Even though the situation may be frustrating, you’re not alone. Remember there are almost 7 billion people in the world today, and chances are that other people have faced the same thing before too. Knowing it’s not just you helps you to get out of a self-victimizing mindset.

4. Process your thoughts/emotions

Process your thoughts/emotions with any of the four methods:

  1. Journal. Write your unhappiness in a private diary or in your blog. It doesn’t have to be formal at all – it can be a brain dump on rough paper or new word document. Delete after you are done.
  2. Audio taping. Record yourself as you talk out what’s on your mind. Tools include tape recorder, your PC (Audacity is a freeware for recording/editing audio) and your mobile (most mobiles today have audio recording functions). You can even use your voice mail for this. Just talking helps you to gain awareness of your emotions. After recording, play back and listen to what you said. You might find it quite revealing.
  3. Meditation. At its simplest form, meditation is just sitting/lying still and observing your reality as it is – including your thoughts and emotions. Some think that it involves some complex mambo-jumbo, but it doesn’t.
  4. Talking to someone. Talking about it with someone helps you work through the issue. It also gets you an alternate viewpoint and consider it from a different angle.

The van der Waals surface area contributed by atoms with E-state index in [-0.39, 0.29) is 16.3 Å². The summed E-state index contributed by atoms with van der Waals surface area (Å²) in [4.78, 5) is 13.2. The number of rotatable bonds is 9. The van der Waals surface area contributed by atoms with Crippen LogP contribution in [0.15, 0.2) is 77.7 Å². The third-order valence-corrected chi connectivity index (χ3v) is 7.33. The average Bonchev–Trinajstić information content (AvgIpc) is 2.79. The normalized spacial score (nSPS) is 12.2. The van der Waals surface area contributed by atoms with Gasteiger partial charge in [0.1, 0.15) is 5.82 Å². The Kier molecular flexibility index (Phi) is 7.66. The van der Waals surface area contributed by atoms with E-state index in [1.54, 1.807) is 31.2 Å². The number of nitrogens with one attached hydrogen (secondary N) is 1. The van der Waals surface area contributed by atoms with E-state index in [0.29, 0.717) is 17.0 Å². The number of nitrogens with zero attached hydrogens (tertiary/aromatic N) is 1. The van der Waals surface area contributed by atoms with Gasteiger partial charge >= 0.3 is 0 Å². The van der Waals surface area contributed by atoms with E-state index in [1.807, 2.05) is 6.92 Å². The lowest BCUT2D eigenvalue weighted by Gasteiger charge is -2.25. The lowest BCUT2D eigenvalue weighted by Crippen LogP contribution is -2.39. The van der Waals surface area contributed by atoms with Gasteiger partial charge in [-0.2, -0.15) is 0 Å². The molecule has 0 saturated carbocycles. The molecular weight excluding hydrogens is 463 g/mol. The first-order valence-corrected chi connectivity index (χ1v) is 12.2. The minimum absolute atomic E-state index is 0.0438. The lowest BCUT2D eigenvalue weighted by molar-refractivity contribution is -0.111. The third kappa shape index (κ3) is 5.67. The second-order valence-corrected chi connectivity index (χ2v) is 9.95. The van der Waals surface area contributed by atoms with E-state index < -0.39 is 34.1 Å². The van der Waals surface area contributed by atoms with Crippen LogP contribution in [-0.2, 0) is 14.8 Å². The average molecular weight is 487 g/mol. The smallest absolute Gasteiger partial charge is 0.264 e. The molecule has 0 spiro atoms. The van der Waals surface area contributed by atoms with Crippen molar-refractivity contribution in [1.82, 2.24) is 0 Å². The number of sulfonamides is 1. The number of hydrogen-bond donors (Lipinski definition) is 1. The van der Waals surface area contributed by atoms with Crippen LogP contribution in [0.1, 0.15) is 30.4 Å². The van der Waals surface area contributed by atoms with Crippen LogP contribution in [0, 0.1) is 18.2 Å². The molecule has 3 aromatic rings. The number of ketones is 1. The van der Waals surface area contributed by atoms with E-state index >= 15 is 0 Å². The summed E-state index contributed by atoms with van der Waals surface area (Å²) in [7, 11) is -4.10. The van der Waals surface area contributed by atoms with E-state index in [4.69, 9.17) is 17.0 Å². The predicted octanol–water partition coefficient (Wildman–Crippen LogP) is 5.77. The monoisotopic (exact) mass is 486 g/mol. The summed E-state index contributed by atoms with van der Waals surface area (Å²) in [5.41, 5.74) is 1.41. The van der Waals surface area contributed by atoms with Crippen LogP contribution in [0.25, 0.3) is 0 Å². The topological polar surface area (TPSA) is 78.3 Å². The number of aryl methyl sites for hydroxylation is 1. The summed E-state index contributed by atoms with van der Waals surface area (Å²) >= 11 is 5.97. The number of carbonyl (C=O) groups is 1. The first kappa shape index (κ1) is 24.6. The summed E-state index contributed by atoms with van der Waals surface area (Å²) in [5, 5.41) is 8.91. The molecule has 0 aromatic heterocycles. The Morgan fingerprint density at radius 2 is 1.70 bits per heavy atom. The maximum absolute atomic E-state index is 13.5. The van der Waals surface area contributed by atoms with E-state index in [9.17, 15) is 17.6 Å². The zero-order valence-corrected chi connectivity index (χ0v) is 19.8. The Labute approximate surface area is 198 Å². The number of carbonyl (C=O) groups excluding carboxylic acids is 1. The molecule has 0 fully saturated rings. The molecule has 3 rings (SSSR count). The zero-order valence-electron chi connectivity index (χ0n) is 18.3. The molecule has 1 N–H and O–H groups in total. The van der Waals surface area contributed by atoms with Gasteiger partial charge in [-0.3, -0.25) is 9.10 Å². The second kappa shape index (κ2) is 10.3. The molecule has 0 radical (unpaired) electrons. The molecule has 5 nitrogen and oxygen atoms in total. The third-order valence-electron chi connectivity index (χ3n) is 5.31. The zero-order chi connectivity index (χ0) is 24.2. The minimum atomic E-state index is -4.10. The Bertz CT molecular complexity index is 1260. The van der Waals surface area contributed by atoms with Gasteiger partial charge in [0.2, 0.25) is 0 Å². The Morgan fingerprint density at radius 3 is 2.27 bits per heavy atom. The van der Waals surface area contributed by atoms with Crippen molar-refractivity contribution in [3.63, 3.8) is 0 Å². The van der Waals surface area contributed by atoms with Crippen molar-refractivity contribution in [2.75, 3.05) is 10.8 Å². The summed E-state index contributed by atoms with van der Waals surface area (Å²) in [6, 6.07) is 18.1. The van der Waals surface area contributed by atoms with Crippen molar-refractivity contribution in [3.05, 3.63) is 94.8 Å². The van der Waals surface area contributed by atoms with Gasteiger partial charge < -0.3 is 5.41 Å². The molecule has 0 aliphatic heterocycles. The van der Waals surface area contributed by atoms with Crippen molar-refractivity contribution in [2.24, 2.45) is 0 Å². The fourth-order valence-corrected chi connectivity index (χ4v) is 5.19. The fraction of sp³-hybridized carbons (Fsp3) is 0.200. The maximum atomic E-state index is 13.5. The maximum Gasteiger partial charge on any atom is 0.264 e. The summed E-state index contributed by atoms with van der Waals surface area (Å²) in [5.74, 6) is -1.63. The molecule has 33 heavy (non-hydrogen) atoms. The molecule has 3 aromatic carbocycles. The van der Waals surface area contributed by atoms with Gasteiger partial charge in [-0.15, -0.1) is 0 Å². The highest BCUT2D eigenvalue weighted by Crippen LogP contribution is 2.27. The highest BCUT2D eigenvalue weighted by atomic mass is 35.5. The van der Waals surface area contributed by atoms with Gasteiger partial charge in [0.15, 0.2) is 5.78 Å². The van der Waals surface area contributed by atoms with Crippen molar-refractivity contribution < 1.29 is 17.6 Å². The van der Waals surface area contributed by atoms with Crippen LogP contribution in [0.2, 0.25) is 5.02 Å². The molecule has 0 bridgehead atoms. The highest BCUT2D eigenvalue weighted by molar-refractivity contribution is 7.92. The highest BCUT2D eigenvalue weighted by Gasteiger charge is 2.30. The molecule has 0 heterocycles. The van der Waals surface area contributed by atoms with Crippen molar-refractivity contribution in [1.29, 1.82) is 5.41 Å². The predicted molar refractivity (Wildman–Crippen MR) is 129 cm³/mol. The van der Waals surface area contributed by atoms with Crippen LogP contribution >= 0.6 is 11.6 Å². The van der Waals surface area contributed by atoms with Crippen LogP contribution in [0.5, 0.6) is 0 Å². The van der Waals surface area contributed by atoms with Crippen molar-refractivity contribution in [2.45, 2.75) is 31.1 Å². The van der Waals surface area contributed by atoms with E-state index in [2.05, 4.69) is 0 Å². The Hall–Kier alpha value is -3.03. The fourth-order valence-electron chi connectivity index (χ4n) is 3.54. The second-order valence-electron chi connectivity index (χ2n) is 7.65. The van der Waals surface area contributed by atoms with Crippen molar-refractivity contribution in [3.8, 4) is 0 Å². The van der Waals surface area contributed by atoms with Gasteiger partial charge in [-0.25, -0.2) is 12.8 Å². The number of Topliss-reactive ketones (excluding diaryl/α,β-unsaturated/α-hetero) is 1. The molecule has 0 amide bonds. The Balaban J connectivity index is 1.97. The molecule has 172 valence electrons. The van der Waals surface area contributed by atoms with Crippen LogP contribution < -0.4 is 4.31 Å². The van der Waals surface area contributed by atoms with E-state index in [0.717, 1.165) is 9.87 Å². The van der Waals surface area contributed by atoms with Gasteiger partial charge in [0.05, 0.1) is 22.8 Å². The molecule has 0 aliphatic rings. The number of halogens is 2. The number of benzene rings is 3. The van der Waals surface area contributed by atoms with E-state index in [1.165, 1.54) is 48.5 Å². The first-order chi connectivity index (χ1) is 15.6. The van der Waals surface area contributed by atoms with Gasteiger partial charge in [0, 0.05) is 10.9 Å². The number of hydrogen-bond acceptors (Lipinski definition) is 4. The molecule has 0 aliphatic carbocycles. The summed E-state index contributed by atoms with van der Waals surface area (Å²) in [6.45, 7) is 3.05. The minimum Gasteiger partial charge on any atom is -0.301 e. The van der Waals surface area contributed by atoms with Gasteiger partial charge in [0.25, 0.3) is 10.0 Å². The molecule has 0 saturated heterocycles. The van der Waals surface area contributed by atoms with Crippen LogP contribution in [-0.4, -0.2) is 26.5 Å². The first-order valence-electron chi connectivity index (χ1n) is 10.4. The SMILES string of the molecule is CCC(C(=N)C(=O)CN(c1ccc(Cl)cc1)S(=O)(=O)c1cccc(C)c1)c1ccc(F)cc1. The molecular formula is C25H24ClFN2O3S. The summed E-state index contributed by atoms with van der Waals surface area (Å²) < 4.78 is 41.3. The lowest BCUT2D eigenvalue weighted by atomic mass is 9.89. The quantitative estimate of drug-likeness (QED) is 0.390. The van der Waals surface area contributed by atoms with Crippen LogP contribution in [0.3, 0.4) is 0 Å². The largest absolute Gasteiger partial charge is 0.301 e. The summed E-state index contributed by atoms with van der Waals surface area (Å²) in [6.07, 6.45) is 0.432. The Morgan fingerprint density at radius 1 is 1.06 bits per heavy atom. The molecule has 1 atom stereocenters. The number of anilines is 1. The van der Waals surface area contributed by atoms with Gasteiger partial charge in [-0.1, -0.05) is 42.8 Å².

5. Acknowledge your thoughts

Don’t resist your thoughts, but acknowledge them. This includes both positive and negative thoughts.

By acknowledging, I mean recognizing these thoughts exist. So if say, you have a thought that says, “Wow, I’m so stupid!”, acknowledge that. If you have a thought that says, “I can’t believe this is happening to me again”, acknowledge that as well.

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Know that acknowledging the thoughts doesn’t mean you agree with them. It’s simply recognizing the existence of said thoughts so that you can stop resisting yourself and focus on the situation on hand.

6. Give yourself a break

If you’re very stressed out by the situation, and the problem is not time sensitive, then give yourself a break. Take a walk, listen to some music, watch a movie, or get some sleep. When you’re done, you should feel a lot more revitalized to deal with the situation.

7. Uncover what you’re really upset about

A lot of times, the anger we feel isn’t about the world. You may start off feeling angry at someone or something, but at the depth of it, it’s anger toward yourself.

Uncover the root of your anger. I have written a five part anger management series on how to permanently overcome anger.

After that, ask yourself: How can you improve the situation? Go to Step #9, where you define your actionable steps. Our anger comes from not having control on the situation. Sitting there and feeling infuriated is not going to change the situation. The more action we take, the more we will regain control over the situation, the better we will feel.

8. See this as an obstacle to be overcome

As Helen Keller once said,

“Character cannot be developed in ease and quiet. Only through experiences of trial and suffering can the soul be strengthened, vision cleared, ambition inspired and success achieved.”